Concrete – Children have the opportunity to use concrete objects and manipulatives to help them understand and explain what they are doing.
Pictorial – Children then build on this concrete approach by using pictorial representations, which can then be used to reason and solve problems.
Abstract – With the foundations firmly laid, children can move to an abstract approach using numbers and key concepts with confidence.
In Early Years, developing a strong grounding in number is essential so that all children develop the necessary building blocks to excel mathematically.
Children should be able to count confidently, develop a deep understanding of the numbers to 10, the relationships between them and the patterns within those numbers.
By providing frequent and varied opportunities to build and apply this understanding – such as using manipulatives, including small pebbles and tens frames for organising counting – children will develop a secure base of knowledge and vocabulary from which mastery of mathematics is built.
In addition, it is important that the curriculum includes rich opportunities for children to develop their spatial reasoning skills across all areas of mathematics including shape, space and measures.
It is important that children develop positive attitudes and interests in mathematics, look for patterns and relationships, spot connections, ‘have a go’, talk to adults and peers about what they notice and not be afraid to make mistakes.
Key Stage 1
The National Curriculum (2014) states that:
The principle focus of mathematics teaching in key stage 1 is to ensure that pupils develop confidence and mental fluency with whole numbers, counting and place value. This should involve working with numerals, words and the four operations, including with practical resources (for example, concrete objects and measuring tools).
At this stage, pupils should develop their ability to recognise, describe, draw, compare and sort different shapes and use the related vocabulary. Teaching should also involve using a range of measures to describe and compare different quantities such as length, mass, capacity/volume, time and money.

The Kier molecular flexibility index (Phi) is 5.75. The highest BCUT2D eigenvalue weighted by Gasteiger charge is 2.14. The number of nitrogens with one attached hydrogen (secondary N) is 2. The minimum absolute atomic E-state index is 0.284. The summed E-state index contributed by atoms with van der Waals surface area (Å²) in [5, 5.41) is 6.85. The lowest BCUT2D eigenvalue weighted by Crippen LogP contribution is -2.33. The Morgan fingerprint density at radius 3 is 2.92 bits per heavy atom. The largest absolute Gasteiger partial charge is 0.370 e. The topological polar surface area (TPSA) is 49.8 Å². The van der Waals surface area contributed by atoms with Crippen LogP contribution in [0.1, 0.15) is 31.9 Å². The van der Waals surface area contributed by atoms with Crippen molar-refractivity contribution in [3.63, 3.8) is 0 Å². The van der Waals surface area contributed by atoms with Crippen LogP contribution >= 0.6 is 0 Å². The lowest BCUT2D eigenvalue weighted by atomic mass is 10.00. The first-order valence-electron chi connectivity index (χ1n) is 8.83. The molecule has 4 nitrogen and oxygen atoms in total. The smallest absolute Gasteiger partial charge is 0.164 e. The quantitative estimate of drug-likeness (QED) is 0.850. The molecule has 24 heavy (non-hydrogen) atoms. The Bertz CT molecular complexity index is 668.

By the end of year 2, pupils should know the number bonds to 20 and be precise in using and understanding place value. An emphasis on practice at this early stage will aid fluency.
Pupils should read and spell mathematical vocabulary, at a level consistent with their increasing word reading and spelling knowledge at key stage 1.
Throughout each lesson formative assessment takes place and feedback is given to the children through marking and next step tasks to ensure they are meeting the specific learning objective. Teacher’s then use this assessment to influence their planning and ensure they are providing a mathematics curriculum that will allow each child to progress. The teaching of Maths is also monitored on a termly basis through book scrutinies, learning walks and lesson observations.
The expectation is that the majority of pupils will move through the programmes of study at broadly the same pace. However, decisions about when to progress should always be based on the security of pupils’ understanding and their readiness to progress to the next stage. Pupils who grasp concepts rapidly should be challenged through being offered rich and sophisticated problems before any acceleration through new content. Those who are not sufficiently fluent with earlier material should consolidate their understanding, including through additional practice, before moving on.